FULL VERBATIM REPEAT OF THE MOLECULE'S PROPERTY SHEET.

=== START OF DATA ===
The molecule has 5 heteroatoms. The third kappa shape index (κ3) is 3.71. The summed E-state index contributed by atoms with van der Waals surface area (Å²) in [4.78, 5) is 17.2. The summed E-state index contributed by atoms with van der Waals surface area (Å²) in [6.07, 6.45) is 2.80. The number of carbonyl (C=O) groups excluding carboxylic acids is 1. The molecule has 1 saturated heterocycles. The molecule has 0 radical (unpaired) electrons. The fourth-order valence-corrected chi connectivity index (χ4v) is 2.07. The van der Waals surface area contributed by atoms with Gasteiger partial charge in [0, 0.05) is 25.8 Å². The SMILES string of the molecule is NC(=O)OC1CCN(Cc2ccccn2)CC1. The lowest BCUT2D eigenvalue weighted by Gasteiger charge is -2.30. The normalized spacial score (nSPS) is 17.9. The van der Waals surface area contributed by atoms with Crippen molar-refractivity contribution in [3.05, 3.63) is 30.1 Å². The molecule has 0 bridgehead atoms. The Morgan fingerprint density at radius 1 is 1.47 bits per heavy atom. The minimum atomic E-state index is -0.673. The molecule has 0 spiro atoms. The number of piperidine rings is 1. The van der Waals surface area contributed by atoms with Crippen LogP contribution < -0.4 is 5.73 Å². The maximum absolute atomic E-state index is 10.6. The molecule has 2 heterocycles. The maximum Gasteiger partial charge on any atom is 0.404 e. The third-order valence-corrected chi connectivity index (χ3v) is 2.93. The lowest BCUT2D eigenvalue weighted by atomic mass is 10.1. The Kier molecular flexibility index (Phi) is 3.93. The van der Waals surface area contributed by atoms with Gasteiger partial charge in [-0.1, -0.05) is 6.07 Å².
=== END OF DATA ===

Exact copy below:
The molecule has 5 heteroatoms. The third kappa shape index (κ3) is 3.71. The summed E-state index contributed by atoms with van der Waals surface area (Å²) in [4.78, 5) is 17.2. The summed E-state index contributed by atoms with van der Waals surface area (Å²) in [6.07, 6.45) is 2.80. The number of carbonyl (C=O) groups excluding carboxylic acids is 1. The molecule has 1 saturated heterocycles. The molecule has 0 radical (unpaired) electrons. The fourth-order valence-corrected chi connectivity index (χ4v) is 2.07. The van der Waals surface area contributed by atoms with Gasteiger partial charge in [0, 0.05) is 25.8 Å². The SMILES string of the molecule is NC(=O)OC1CCN(Cc2ccccn2)CC1. The lowest BCUT2D eigenvalue weighted by Gasteiger charge is -2.30. The normalized spacial score (nSPS) is 17.9. The van der Waals surface area contributed by atoms with Crippen molar-refractivity contribution in [3.05, 3.63) is 30.1 Å². The molecule has 0 bridgehead atoms. The Morgan fingerprint density at radius 1 is 1.47 bits per heavy atom. The minimum atomic E-state index is -0.673. The molecule has 0 spiro atoms. The number of piperidine rings is 1. The van der Waals surface area contributed by atoms with Crippen LogP contribution < -0.4 is 5.73 Å². The maximum absolute atomic E-state index is 10.6. The molecule has 2 heterocycles. The maximum Gasteiger partial charge on any atom is 0.404 e. The third-order valence-corrected chi connectivity index (χ3v) is 2.93. The lowest BCUT2D eigenvalue weighted by atomic mass is 10.1. The Kier molecular flexibility index (Phi) is 3.93. The van der Waals surface area contributed by atoms with Gasteiger partial charge in [-0.1, -0.05) is 6.07 Å².